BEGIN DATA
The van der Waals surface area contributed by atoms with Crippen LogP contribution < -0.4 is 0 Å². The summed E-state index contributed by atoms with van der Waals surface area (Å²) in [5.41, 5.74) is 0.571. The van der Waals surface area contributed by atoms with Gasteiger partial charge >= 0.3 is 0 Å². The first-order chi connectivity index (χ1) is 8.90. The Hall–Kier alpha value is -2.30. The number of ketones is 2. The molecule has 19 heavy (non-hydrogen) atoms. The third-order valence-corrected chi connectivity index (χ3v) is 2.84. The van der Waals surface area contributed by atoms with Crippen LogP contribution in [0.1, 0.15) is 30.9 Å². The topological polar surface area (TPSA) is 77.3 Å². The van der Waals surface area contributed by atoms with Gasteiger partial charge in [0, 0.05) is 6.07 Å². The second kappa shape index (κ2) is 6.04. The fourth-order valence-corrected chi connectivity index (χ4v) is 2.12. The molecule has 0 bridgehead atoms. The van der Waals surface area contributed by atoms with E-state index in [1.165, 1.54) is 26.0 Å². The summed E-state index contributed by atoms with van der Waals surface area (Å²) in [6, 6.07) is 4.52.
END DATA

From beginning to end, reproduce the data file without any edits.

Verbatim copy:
The van der Waals surface area contributed by atoms with Crippen LogP contribution < -0.4 is 0 Å². The summed E-state index contributed by atoms with van der Waals surface area (Å²) in [5.41, 5.74) is 0.571. The van der Waals surface area contributed by atoms with Gasteiger partial charge >= 0.3 is 0 Å². The first-order chi connectivity index (χ1) is 8.90. The Hall–Kier alpha value is -2.30. The number of ketones is 2. The molecule has 19 heavy (non-hydrogen) atoms. The third-order valence-corrected chi connectivity index (χ3v) is 2.84. The van der Waals surface area contributed by atoms with Crippen LogP contribution in [0.1, 0.15) is 30.9 Å². The topological polar surface area (TPSA) is 77.3 Å². The van der Waals surface area contributed by atoms with Gasteiger partial charge in [0, 0.05) is 6.07 Å². The second kappa shape index (κ2) is 6.04. The fourth-order valence-corrected chi connectivity index (χ4v) is 2.12. The molecule has 0 bridgehead atoms. The van der Waals surface area contributed by atoms with E-state index in [1.165, 1.54) is 26.0 Å². The summed E-state index contributed by atoms with van der Waals surface area (Å²) in [6, 6.07) is 4.52.